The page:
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'Beyond Crisis': How Educators Describe Staff Shortages At The Evanston/Skokie School District

CHICAGO (CBS) -- If your kids Thanksgiving break expanded by a few days, you are not alone.

Several districts in our area called this entire week off. Is this a trend we should expect to see more of?

CBS 2' Chris Tye reports from Evanston where parents are left scrambling. Because in some districts, it's being framed as "mental health" in others a "staffing shortage."

Some educators are calling the staff shortage a crisis, but that there may be some rule changes coming soon that could help solve it.

"We don't have enough substitutes anywhere."

Unlike a lot of problems, you can put a number on Illinois' educator shortage. As of Monday, there are 4,120 unfilled full-time positions in Illinois schools.

More than half of those unfilled seats are in Cook County. The problem is twice as bad as it was four years ago.

"Two years ago I used the word crisis. So, whatever is beyond crisis."

That crisis is why was quiet at Evanston/Skokie School District 65 on Monday. "Schools closed" today and tomorrow is the message on their website. In a letter to parents, the district said "we do not have adequate staffing or sub coverage."

"You're seeing this moment in the labor movement and the substitute shortage is part of that and its part of this demand for better paying jobs and better benefits for workers in general."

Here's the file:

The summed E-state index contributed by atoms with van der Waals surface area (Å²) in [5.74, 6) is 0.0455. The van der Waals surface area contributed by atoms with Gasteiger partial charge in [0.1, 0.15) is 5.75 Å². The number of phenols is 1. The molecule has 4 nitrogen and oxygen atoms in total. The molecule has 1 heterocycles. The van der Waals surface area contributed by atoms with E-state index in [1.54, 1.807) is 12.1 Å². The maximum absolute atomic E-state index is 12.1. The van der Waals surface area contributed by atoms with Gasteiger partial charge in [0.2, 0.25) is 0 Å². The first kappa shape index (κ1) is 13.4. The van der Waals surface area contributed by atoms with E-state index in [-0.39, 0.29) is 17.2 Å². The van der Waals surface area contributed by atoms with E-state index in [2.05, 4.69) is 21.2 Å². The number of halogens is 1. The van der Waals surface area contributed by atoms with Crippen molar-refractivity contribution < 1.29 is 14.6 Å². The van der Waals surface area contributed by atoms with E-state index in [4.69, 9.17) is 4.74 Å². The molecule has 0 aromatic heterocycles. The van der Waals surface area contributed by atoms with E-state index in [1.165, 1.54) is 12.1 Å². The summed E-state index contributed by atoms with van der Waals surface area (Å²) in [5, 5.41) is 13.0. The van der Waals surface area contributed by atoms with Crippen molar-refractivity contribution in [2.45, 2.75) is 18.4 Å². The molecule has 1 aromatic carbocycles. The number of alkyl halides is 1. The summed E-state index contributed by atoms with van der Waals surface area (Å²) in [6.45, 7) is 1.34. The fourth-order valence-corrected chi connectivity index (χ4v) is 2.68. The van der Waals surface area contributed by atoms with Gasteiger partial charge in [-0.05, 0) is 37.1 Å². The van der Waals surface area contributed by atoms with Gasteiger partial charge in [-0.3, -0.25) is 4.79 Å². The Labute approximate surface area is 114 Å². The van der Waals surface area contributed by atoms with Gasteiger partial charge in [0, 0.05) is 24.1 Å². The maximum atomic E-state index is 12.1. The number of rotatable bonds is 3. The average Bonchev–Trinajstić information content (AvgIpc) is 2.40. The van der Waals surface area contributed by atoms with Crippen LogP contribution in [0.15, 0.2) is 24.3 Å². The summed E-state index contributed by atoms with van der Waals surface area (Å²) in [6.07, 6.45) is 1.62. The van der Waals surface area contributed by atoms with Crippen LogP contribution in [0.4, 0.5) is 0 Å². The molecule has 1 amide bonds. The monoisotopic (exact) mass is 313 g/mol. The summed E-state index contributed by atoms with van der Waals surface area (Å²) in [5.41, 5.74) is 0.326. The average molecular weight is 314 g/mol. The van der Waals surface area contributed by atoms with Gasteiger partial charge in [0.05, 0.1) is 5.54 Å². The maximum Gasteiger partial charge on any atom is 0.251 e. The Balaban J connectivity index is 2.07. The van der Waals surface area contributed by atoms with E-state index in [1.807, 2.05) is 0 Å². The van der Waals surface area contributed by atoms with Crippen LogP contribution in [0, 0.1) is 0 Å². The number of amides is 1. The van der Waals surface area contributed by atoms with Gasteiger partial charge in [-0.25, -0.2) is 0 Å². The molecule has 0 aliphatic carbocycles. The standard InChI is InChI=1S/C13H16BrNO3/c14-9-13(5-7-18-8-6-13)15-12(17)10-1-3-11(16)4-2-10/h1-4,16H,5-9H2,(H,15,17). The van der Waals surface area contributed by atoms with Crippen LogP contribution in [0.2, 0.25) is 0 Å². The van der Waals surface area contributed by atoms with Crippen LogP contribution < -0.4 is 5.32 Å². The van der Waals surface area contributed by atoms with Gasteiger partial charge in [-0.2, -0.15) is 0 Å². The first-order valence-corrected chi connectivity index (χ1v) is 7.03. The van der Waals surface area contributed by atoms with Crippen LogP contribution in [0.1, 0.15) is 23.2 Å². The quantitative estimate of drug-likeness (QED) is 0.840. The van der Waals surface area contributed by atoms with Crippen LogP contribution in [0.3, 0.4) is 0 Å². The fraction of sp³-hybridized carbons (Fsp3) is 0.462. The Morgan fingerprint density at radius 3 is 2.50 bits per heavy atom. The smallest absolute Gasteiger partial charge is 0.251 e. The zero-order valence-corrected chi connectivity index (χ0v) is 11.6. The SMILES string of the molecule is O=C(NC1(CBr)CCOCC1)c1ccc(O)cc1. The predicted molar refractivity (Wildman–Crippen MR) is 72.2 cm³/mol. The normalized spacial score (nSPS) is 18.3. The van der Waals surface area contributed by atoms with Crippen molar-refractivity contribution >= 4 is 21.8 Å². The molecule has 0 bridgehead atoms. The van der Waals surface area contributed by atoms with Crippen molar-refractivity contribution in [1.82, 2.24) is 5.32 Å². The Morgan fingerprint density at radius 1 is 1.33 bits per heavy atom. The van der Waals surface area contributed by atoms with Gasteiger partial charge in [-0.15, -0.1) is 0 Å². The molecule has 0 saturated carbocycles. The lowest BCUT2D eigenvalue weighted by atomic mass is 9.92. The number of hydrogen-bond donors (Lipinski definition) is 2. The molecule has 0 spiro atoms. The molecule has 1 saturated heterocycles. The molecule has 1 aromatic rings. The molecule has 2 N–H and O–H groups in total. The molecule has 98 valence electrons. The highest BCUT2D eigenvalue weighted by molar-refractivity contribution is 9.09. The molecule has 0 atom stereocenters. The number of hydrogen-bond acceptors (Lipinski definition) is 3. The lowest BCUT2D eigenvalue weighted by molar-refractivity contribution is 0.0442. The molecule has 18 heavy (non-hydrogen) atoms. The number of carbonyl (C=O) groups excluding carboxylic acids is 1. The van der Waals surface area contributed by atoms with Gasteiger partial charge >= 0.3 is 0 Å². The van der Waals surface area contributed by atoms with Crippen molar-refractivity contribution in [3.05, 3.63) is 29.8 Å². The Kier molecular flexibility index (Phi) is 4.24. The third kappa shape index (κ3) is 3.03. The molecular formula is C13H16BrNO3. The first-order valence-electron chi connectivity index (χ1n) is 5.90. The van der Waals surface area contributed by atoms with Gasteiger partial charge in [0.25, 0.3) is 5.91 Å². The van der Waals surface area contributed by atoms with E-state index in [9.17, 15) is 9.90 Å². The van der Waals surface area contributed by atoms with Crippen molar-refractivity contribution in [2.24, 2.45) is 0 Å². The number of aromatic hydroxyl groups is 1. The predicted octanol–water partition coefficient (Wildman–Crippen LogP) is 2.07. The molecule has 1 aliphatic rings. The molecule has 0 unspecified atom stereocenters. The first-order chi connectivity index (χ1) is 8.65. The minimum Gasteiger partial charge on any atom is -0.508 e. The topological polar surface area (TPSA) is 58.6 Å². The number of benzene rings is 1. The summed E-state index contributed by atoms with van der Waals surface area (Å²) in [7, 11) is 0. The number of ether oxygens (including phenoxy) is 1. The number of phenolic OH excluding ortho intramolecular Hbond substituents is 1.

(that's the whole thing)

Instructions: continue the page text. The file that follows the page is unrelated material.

Walt Stalling was a substitute last year. This year he teaches at DePaul.

"There are many districts that have increased their wages because of the shortage. But it needs to be a living wage. There needs to be more long term contracts, stability," Stalling said.

"Some people are afraid to come back."

Educator Mark Klaisner of the Illinois Association of Regional School Superintendents said rule changes surrounding the pandemic may soon be coming the way of subs.

"Perhaps we could be encouraging high school grads or college students and assigning them to mentors and shepherding them through," Klaisner said.

If approved, he thinks the problem could be remedied quickly.

"We are in demand in other markets. The fact I was able to leave that position and go straight to teaching college speaks to the skills that a lot of us possess," Stalling said.

Insiders said the number of 4,120 open positions isn't the number to focus on. Take that number and multiply it by 20. That's how many kids are feeling the shortage. Not just in Illinois. Similar school closings have happened in Michigan, Colorado and the state of Washington.

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